Check this out: This past Wednesday at the Kitchen Table, we started a new part of our Believe series by talking about worship.  The bottom line then was that we worship God for who He is and what He has done for us.  Along the way we talked about the fact that while we tend to think of worship mostly in terms of singing songs on Sunday mornings, the list of things that can justifiably fall under the category of “worship” is vast.  When we understand worship to be giving glory to God in whatever situation we happen to find ourselves, worship can consist of just about anything.  There is thing worship can’t be, though: heartless.  Jesus made clear that we can’t serve two masters.  If we’re trying to give glory to something else—anything else—we’re not worshiping God anymore.  It just doesn’t work.  And, if we are not worshiping God, we are out of sync with reality because the simple truth about this world is that He is only One worthy of our worship.

Here’s the thing, though: We were created for worship.  That means we are going to worship something or someone.  Everybody does.  Every single person you have ever met or will yet encounter worships something or someone.  The only question is what, not whether.  This is where things can get a little tricky.  For folks who are connected to a community of faith, there is going to be a fair amount of peer pressure to join in the worship everybody else is doing whether you are feeling it or not.  The result of this is that worship can sometimes become a ritual we perform rather than an offering we bring.  Do you see the difference?  It’s all a matter of heart.

This finally brings us back to the context of Isaiah 1:18.  The prophet opens his book by blasting the people of Israel for going through the rituals of worship without committing their hearts to the Lord.  This is a dangerous thing to have happen for a couple of reasons.  First, it puts us in a place of essentially lying to God for the benefit of the people around us.  He’s not a big fan of that.  Second, when we get confused and convince ourselves that the rituals are the most important part of the worship then we start to hold to tightly to a certain set of worship practices which leads us to judge and condemn folks who aren’t practicing them in the same manner or with the same enthusiasm that we do.  We can become very country club-ish and self-righteous in all of this.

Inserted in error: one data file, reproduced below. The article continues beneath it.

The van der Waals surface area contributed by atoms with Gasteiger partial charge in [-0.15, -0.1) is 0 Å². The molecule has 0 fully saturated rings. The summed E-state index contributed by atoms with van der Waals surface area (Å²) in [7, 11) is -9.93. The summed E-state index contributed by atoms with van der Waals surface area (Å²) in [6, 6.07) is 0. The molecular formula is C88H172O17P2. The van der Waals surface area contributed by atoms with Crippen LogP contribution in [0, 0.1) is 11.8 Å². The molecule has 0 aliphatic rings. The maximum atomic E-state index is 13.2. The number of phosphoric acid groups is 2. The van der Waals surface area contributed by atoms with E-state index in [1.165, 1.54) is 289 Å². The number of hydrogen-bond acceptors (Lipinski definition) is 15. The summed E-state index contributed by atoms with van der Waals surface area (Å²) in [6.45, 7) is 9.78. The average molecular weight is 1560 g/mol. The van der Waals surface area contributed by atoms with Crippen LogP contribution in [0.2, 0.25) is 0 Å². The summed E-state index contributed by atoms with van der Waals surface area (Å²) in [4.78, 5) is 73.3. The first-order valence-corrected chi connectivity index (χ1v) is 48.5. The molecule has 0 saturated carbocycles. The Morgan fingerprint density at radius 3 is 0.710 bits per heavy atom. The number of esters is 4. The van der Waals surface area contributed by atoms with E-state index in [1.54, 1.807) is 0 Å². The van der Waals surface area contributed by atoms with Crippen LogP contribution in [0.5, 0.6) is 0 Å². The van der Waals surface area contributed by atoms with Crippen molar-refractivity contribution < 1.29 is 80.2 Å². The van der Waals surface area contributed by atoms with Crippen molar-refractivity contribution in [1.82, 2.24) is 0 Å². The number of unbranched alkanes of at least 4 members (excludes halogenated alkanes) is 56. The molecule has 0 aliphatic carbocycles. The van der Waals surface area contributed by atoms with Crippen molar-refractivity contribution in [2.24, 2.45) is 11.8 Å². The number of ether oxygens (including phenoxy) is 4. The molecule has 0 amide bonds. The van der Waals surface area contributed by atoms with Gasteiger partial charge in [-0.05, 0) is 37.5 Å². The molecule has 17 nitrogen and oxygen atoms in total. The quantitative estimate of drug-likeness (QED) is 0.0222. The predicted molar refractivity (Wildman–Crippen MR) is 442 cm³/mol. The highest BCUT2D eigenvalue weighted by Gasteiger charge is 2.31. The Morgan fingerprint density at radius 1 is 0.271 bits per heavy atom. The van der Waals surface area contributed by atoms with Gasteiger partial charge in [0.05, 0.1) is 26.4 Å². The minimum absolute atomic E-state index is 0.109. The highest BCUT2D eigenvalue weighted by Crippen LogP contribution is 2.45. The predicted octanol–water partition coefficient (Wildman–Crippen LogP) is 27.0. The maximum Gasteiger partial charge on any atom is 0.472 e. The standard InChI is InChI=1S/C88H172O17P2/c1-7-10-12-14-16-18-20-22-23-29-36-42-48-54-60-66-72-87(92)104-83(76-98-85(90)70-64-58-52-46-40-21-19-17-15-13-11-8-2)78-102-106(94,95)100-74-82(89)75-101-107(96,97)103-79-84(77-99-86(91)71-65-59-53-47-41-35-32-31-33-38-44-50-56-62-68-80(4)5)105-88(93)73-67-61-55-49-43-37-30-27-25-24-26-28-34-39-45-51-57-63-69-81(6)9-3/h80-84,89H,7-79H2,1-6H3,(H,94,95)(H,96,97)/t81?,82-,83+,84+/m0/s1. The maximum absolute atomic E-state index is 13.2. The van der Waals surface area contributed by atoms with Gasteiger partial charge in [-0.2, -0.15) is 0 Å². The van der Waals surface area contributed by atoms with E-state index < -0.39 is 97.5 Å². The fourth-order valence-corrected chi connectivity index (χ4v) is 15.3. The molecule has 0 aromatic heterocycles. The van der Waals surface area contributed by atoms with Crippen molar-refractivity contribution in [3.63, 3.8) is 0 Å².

Well, again, God’s not really a big fan of self-righteousness masquerading as genuine worship and He had Isaiah make this point for Him pretty poignantly.  Listen to this starting in Isaiah 1:10: “Hear the word of the Lord, you rulers of Sodom!  Give ear to the teaching of our God, you people of Gomorrah!”  Now, he’s talking here to the leaders of Israel, but by comparing them to the rulers and people of Sodom and Gomorrah, the cities that were so irredeemably sinful that God destroyed them, he’s making what would have been a pretty unsettling comparison for his original audience to swallow.  In order to put this in terms that might connect a little better take a  minute to imagine the most vile group or individual you can think of.  Now, imagine further that God is calling you by their name because He’s seeing you in those terms.  Yikes!  Talk about getting your attention right out of the gate!